The 10th Dennis Sciama Memorial Lecture

Date: 
7 May 2014 - 5:00pm to 6:00pm
Venue: 
Martin Wood Complex, Department of Physics, University of Oxford, Parks Road, Oxford, OX1 3PU
Room: 
Martin Wood Lecture Theatre
Audience: 
General public (Age 14+)

The 10th Dennis Sciama Memorial Lecture

Professor James Binney
Department of Physics, Merton College and All Souls Visiting Lecturer, University of Oxford

Galaxies and the intergalactic medium

Cosmology tells us that most "ordinary" matter such as we are made of is not in stars or in the interstellar media of galaxies. So it must lie between galaxies. In rich clusters of galaxies it is so dense and so hot that its thermal X-ray emission has long been detected. But cluster galaxies have long had very low star-formation rates, while field galaxies like ours have continued to form stars even though the surrounding intergalactic medium is too rarefied to be detected. Chemical signatures indicate that our Galaxy has continued to accrete relatively pristine gas but there is much evidence that star formation leads to efficient ejection of gas from galaxies. A picture will be assembled of how galaxies like ours exchange matter with the intergalactic medium. This exchange influences the radial distribution of star formation and implies a specific role of massive black holes in galaxy evolution.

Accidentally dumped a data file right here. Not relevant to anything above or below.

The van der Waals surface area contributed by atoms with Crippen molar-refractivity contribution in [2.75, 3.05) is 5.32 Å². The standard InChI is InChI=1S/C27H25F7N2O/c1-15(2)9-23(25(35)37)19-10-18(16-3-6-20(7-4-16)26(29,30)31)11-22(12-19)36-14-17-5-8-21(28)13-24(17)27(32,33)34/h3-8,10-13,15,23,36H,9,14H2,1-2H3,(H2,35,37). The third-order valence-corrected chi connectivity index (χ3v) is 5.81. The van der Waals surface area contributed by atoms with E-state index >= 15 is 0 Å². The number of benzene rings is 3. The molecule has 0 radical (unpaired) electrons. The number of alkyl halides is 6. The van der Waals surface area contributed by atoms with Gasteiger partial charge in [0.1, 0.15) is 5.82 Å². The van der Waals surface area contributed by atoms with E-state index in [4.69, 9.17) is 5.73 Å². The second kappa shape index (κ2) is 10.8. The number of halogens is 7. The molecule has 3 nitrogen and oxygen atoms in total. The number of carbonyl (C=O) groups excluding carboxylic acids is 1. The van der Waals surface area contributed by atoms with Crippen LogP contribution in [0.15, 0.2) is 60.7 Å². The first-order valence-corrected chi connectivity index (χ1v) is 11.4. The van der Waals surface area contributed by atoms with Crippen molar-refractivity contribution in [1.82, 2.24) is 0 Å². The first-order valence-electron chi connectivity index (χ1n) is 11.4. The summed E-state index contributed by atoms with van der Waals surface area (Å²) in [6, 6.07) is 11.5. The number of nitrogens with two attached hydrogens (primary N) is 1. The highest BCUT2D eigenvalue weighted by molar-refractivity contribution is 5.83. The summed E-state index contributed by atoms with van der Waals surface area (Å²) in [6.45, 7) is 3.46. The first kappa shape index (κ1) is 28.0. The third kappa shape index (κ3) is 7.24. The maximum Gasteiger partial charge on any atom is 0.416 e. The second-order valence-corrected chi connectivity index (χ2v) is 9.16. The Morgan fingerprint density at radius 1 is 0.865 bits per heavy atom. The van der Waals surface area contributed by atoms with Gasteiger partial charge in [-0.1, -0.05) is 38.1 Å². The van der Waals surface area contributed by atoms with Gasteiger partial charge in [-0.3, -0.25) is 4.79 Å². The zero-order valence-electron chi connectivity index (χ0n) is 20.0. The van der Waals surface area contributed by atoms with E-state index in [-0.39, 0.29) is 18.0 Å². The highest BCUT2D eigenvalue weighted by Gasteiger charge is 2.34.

For more information contact: 

Leanne O'Donnell
01865 613973
Leanne.odonnell@astro.ox.ac.uk